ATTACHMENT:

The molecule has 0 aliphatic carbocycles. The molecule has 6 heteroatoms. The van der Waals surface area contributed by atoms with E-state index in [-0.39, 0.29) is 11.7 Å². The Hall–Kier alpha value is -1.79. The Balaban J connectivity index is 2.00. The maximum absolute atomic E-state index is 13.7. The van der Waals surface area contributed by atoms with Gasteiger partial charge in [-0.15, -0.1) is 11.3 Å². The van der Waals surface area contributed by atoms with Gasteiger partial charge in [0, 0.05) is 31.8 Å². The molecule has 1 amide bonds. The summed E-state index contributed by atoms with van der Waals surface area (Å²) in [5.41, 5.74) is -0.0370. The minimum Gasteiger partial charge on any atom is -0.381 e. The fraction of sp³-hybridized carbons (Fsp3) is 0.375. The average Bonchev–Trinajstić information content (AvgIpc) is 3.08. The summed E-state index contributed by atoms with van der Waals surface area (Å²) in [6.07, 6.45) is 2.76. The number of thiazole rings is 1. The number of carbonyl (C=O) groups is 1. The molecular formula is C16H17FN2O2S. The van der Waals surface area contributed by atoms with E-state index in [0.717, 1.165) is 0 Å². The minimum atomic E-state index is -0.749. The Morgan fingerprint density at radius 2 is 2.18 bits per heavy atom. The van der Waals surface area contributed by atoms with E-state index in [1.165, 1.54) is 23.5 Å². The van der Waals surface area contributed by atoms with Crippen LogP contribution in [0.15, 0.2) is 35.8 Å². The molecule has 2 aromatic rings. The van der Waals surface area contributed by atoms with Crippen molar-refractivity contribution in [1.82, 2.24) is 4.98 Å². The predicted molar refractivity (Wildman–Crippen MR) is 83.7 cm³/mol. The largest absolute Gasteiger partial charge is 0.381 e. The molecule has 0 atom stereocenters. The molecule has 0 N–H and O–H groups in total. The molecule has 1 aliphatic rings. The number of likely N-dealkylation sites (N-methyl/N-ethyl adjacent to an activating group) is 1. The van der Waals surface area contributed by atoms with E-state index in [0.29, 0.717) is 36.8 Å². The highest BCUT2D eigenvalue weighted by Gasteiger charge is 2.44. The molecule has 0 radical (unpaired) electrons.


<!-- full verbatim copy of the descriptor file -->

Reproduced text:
The molecule has 0 aliphatic carbocycles. The molecule has 6 heteroatoms. The van der Waals surface area contributed by atoms with E-state index in [-0.39, 0.29) is 11.7 Å². The Hall–Kier alpha value is -1.79. The Balaban J connectivity index is 2.00. The maximum absolute atomic E-state index is 13.7. The van der Waals surface area contributed by atoms with Gasteiger partial charge in [-0.15, -0.1) is 11.3 Å². The van der Waals surface area contributed by atoms with Gasteiger partial charge in [0, 0.05) is 31.8 Å². The molecule has 1 amide bonds. The summed E-state index contributed by atoms with van der Waals surface area (Å²) in [5.41, 5.74) is -0.0370. The minimum Gasteiger partial charge on any atom is -0.381 e. The fraction of sp³-hybridized carbons (Fsp3) is 0.375. The average Bonchev–Trinajstić information content (AvgIpc) is 3.08. The summed E-state index contributed by atoms with van der Waals surface area (Å²) in [6.07, 6.45) is 2.76. The number of thiazole rings is 1. The number of carbonyl (C=O) groups is 1. The molecular formula is C16H17FN2O2S. The van der Waals surface area contributed by atoms with E-state index in [0.717, 1.165) is 0 Å². The minimum atomic E-state index is -0.749. The Morgan fingerprint density at radius 2 is 2.18 bits per heavy atom. The van der Waals surface area contributed by atoms with E-state index in [1.165, 1.54) is 23.5 Å². The van der Waals surface area contributed by atoms with Crippen LogP contribution in [0.15, 0.2) is 35.8 Å². The molecule has 2 aromatic rings. The van der Waals surface area contributed by atoms with Crippen molar-refractivity contribution in [1.82, 2.24) is 4.98 Å². The predicted molar refractivity (Wildman–Crippen MR) is 83.7 cm³/mol. The largest absolute Gasteiger partial charge is 0.381 e. The molecule has 0 atom stereocenters. The molecule has 0 N–H and O–H groups in total. The molecule has 1 aliphatic rings. The number of likely N-dealkylation sites (N-methyl/N-ethyl adjacent to an activating group) is 1. The van der Waals surface area contributed by atoms with E-state index in [0.29, 0.717) is 36.8 Å². The highest BCUT2D eigenvalue weighted by Gasteiger charge is 2.44. The molecule has 0 radical (unpaired) electrons.